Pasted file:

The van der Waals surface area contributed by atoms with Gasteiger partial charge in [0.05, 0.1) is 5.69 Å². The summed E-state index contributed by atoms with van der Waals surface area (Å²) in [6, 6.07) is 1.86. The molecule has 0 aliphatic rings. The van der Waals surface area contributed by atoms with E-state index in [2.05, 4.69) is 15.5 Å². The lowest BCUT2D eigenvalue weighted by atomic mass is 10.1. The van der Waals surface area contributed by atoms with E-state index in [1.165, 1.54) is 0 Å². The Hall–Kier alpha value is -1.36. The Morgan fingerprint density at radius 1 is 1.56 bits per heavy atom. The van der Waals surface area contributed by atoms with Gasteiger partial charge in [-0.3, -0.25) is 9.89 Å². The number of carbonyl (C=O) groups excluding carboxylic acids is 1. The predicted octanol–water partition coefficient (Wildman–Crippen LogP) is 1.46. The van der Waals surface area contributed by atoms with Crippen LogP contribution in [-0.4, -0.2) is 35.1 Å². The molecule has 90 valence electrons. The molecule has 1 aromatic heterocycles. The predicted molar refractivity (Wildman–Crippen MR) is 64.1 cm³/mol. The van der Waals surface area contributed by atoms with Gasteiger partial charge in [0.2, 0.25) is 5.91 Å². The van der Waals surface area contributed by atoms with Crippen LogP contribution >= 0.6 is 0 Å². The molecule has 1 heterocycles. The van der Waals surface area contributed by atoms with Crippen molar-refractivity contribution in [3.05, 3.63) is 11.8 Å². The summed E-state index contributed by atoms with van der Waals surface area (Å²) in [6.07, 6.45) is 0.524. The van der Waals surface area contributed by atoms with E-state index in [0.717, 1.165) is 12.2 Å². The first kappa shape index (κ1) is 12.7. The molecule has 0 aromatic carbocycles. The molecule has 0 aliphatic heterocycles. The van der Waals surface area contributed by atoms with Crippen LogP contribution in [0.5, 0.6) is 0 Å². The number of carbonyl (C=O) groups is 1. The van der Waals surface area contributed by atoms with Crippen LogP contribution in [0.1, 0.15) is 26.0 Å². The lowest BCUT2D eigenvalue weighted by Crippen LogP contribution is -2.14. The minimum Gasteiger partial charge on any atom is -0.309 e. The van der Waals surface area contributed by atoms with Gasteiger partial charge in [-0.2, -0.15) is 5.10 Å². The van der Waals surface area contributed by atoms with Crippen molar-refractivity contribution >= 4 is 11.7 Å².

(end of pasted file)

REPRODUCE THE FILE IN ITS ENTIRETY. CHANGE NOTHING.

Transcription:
The van der Waals surface area contributed by atoms with Gasteiger partial charge in [0.05, 0.1) is 5.69 Å². The summed E-state index contributed by atoms with van der Waals surface area (Å²) in [6, 6.07) is 1.86. The molecule has 0 aliphatic rings. The van der Waals surface area contributed by atoms with E-state index in [2.05, 4.69) is 15.5 Å². The lowest BCUT2D eigenvalue weighted by atomic mass is 10.1. The van der Waals surface area contributed by atoms with E-state index in [1.165, 1.54) is 0 Å². The Hall–Kier alpha value is -1.36. The Morgan fingerprint density at radius 1 is 1.56 bits per heavy atom. The van der Waals surface area contributed by atoms with Gasteiger partial charge in [-0.3, -0.25) is 9.89 Å². The number of carbonyl (C=O) groups excluding carboxylic acids is 1. The predicted octanol–water partition coefficient (Wildman–Crippen LogP) is 1.46. The van der Waals surface area contributed by atoms with Crippen LogP contribution in [-0.4, -0.2) is 35.1 Å². The molecule has 90 valence electrons. The molecule has 1 aromatic heterocycles. The predicted molar refractivity (Wildman–Crippen MR) is 64.1 cm³/mol. The van der Waals surface area contributed by atoms with Gasteiger partial charge in [0.2, 0.25) is 5.91 Å². The van der Waals surface area contributed by atoms with Crippen LogP contribution >= 0.6 is 0 Å². The molecule has 1 heterocycles. The van der Waals surface area contributed by atoms with Crippen molar-refractivity contribution in [3.05, 3.63) is 11.8 Å². The summed E-state index contributed by atoms with van der Waals surface area (Å²) in [6.07, 6.45) is 0.524. The van der Waals surface area contributed by atoms with E-state index in [0.717, 1.165) is 12.2 Å². The first kappa shape index (κ1) is 12.7. The molecule has 0 aromatic carbocycles. The molecule has 0 aliphatic heterocycles. The van der Waals surface area contributed by atoms with Crippen LogP contribution in [0.5, 0.6) is 0 Å². The number of carbonyl (C=O) groups is 1. The van der Waals surface area contributed by atoms with Crippen LogP contribution in [0.1, 0.15) is 26.0 Å². The lowest BCUT2D eigenvalue weighted by Crippen LogP contribution is -2.14. The minimum Gasteiger partial charge on any atom is -0.309 e. The van der Waals surface area contributed by atoms with Gasteiger partial charge in [-0.2, -0.15) is 5.10 Å². The van der Waals surface area contributed by atoms with Crippen molar-refractivity contribution >= 4 is 11.7 Å².